Editor's note: A previous version of this story contained a statement comparing the addictive qualities of Soboxone and methadone that was mistakenly attributed to city health commissioner Dr. Leana Wen. The story has been updated.
In the battle against heroin addiction, medical professionals may have a new tool that's more effective than methadone, the current method used to treat the disease.
The U.S. Department of Health and Human Services is allowing doctors to write up to 275 prescriptions each year for buprenorphine, better known as Saboxone.
When it comes to the fight against heroin, Baltimore could be considered ground zero. According to the latest numbers from the state health department, 192 people died within city limits due to heroin overdose in 2014.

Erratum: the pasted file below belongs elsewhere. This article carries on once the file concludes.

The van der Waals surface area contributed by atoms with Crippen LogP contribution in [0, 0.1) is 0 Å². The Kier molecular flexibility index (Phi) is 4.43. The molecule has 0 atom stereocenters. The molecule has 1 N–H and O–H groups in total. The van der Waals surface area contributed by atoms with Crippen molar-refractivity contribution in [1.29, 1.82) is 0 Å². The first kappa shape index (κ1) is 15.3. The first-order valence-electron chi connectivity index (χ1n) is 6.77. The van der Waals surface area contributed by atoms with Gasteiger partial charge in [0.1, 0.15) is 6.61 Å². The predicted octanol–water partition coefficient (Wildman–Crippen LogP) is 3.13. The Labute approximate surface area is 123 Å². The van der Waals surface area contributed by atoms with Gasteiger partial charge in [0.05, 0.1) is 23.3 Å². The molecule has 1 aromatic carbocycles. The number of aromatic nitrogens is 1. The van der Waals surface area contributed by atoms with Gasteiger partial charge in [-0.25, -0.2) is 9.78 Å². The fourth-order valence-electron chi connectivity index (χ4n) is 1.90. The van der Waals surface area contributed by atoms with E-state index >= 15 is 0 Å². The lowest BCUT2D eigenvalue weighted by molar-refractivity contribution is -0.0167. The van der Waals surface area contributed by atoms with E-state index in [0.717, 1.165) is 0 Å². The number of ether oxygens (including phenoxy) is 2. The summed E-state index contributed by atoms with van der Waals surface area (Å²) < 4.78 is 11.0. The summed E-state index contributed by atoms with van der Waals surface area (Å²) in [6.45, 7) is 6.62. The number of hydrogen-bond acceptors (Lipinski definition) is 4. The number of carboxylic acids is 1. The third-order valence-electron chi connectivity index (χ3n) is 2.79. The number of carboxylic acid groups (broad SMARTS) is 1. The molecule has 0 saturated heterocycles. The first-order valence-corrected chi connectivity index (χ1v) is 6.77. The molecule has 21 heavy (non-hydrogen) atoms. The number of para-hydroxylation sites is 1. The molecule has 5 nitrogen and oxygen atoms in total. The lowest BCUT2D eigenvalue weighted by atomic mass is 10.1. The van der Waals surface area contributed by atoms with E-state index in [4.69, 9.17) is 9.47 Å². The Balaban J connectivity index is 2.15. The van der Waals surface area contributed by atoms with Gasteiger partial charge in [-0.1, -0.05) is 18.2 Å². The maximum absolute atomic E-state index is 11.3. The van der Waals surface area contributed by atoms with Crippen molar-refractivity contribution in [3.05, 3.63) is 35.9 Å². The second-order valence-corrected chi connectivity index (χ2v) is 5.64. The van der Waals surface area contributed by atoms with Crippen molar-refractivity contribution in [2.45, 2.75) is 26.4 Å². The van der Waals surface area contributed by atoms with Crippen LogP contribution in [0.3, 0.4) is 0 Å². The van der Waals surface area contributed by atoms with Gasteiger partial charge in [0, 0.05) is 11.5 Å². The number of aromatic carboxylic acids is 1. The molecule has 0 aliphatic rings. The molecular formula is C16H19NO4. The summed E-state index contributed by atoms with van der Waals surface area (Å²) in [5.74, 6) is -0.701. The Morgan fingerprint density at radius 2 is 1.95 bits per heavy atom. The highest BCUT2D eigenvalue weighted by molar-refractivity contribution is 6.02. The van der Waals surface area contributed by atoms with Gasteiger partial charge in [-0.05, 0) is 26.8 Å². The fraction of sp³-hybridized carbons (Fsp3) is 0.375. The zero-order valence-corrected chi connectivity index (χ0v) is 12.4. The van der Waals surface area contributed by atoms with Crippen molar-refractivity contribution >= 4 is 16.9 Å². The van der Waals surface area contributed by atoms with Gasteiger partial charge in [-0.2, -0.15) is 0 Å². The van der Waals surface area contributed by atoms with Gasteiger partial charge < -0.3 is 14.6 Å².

Available numbers for the same year show 578 people were killed in Maryland.
In west Baltimore, dozens go to the Tuerk House, an inpatient treatment center on Ashburton St., hoping to get what many of them consider life-saving medicine. The loosening of regulations means many more will be given a chance.
The centers executive director said they treat about 450 clients each year.
"The need is so great out there. This is a problem," Kevin Tyler, who has been running the center since December, said.
Tyler said the additional tools helps, but only gets the ball rolling on treatment.
"I also think that it should not be a life-long program," he said.
Baltimore city's health commissioner, Dr. Leana Wen, agreed the newly expanded guidelines are indeed helpful.
"It's a combination of medications, including buprenorphine, and psycho-social support and wrap-around services," Wen said.
Wen said she differs in this battle because she believes that no maximum prescription amount could actually be more beneficial.
"This is killing our families, our friends, our neighbors, and we need every tool in our toolbox in order to fight addicition. There are more people in the city dying from overdose than there are from homicide," said Wen.
DHS estimates between 10,000 and 70,000 people could get help immediately within the first year of implementation.
It will become effective Aug. 1.